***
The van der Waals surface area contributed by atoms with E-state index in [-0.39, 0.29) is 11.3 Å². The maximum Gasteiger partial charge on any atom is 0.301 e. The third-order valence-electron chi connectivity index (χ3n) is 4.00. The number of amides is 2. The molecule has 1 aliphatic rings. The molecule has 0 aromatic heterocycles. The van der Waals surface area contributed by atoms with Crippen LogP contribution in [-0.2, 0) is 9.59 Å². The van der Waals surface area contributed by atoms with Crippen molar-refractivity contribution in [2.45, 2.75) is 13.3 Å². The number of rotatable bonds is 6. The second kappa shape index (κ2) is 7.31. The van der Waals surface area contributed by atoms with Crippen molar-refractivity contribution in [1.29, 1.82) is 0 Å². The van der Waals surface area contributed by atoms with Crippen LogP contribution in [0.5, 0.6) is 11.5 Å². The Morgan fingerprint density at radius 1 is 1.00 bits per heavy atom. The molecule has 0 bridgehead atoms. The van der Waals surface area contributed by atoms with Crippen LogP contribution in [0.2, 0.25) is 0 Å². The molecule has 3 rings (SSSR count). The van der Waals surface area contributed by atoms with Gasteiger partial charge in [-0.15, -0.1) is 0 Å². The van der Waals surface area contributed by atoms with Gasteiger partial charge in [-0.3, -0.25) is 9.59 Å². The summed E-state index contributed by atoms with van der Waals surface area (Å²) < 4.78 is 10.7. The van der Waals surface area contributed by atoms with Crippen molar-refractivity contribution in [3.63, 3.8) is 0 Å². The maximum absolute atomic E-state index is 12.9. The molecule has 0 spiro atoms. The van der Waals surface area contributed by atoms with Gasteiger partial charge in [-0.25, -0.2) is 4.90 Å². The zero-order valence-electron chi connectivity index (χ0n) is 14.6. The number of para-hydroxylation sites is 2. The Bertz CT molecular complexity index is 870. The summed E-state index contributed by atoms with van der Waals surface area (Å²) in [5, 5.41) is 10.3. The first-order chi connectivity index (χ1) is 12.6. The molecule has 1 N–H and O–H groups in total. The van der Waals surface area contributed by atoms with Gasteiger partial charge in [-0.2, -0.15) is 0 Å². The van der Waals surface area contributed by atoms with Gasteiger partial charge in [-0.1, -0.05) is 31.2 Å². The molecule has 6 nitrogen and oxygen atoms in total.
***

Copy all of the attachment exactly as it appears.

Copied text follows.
The van der Waals surface area contributed by atoms with E-state index in [-0.39, 0.29) is 11.3 Å². The maximum Gasteiger partial charge on any atom is 0.301 e. The third-order valence-electron chi connectivity index (χ3n) is 4.00. The number of amides is 2. The molecule has 1 aliphatic rings. The molecule has 0 aromatic heterocycles. The van der Waals surface area contributed by atoms with Crippen LogP contribution in [-0.2, 0) is 9.59 Å². The van der Waals surface area contributed by atoms with Crippen molar-refractivity contribution in [2.45, 2.75) is 13.3 Å². The number of rotatable bonds is 6. The second kappa shape index (κ2) is 7.31. The van der Waals surface area contributed by atoms with Crippen molar-refractivity contribution in [1.29, 1.82) is 0 Å². The van der Waals surface area contributed by atoms with Crippen LogP contribution in [0.5, 0.6) is 11.5 Å². The Morgan fingerprint density at radius 1 is 1.00 bits per heavy atom. The molecule has 0 bridgehead atoms. The van der Waals surface area contributed by atoms with Crippen LogP contribution in [0.2, 0.25) is 0 Å². The molecule has 3 rings (SSSR count). The van der Waals surface area contributed by atoms with Gasteiger partial charge in [-0.15, -0.1) is 0 Å². The van der Waals surface area contributed by atoms with Gasteiger partial charge in [-0.3, -0.25) is 9.59 Å². The summed E-state index contributed by atoms with van der Waals surface area (Å²) < 4.78 is 10.7. The van der Waals surface area contributed by atoms with Crippen molar-refractivity contribution in [3.63, 3.8) is 0 Å². The maximum absolute atomic E-state index is 12.9. The molecule has 0 spiro atoms. The van der Waals surface area contributed by atoms with Gasteiger partial charge in [-0.25, -0.2) is 4.90 Å². The zero-order valence-electron chi connectivity index (χ0n) is 14.6. The number of para-hydroxylation sites is 2. The Bertz CT molecular complexity index is 870. The summed E-state index contributed by atoms with van der Waals surface area (Å²) in [5, 5.41) is 10.3. The first-order chi connectivity index (χ1) is 12.6. The molecule has 1 N–H and O–H groups in total. The van der Waals surface area contributed by atoms with Gasteiger partial charge in [-0.2, -0.15) is 0 Å². The van der Waals surface area contributed by atoms with Gasteiger partial charge in [-0.1, -0.05) is 31.2 Å². The molecule has 6 nitrogen and oxygen atoms in total.